Sunday, November 18, 2012

Out-of-Staters Take California to Supreme over the State's Optical Code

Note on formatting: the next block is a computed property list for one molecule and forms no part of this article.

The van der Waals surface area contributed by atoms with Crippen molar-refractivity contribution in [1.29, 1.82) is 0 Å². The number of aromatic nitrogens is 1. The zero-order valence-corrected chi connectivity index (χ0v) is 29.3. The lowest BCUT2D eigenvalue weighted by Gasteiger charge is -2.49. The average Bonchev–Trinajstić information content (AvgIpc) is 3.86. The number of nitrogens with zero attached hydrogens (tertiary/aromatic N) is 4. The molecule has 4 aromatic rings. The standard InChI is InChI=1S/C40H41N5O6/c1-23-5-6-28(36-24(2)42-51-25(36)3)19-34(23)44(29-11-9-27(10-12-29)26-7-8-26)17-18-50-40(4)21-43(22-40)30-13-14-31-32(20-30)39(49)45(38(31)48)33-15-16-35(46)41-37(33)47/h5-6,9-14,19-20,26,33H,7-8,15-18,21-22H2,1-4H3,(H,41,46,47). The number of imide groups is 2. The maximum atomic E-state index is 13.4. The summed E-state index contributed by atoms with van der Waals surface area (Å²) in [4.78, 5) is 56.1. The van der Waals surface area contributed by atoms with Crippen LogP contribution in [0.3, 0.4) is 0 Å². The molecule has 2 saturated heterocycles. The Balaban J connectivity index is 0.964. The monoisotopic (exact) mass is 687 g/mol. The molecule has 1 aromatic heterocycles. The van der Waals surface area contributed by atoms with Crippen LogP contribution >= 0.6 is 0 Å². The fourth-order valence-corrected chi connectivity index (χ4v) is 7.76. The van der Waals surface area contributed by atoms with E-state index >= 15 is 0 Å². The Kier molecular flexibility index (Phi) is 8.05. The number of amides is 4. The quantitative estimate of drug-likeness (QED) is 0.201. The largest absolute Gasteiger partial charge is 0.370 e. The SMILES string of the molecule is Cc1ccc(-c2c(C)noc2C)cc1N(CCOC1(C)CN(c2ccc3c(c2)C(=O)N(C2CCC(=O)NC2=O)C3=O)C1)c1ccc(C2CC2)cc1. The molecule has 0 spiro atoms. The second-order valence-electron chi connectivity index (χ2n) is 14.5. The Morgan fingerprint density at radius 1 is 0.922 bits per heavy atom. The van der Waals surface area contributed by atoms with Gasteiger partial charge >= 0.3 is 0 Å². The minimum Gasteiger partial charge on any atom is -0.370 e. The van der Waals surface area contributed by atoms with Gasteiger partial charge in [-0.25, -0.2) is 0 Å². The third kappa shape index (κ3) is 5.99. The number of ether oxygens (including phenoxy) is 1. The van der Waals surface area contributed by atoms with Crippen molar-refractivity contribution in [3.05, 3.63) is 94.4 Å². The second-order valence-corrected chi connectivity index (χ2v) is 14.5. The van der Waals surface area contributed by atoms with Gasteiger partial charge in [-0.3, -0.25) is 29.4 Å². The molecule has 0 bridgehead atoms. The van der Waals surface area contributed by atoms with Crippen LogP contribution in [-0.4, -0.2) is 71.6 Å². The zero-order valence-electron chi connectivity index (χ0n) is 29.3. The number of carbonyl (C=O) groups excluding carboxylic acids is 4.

In California, "state-licensed optometrists and ophthalmologists are allowed to conduct eye exams and sell glasses at their place of business, while commercial retailers—such as the national eyewear chains represented by the NAOO [National Association of Optometrists and Opticians]—are barred from furnishing on-site optometry services." So starts a Cato Institute blog post written by Ilya Shapiro. "The NAOO...sued California officials for discriminating against out-of-state retailers...The district court ruled in the group's favor...The U.S. Court of Appeals for the Ninth Circuit reversed, however...On the case's second round in the Ninth Circuit, the court...again upheld the ban on co-location by out-of-staters. Cato now joins the Opticians Association of America and five individual optometrists on an amicus brief urging the Supreme Court to take the case...We argue that California's laws are unconstitutional because their true purpose...was merely to protect in-state business interests." Read more.

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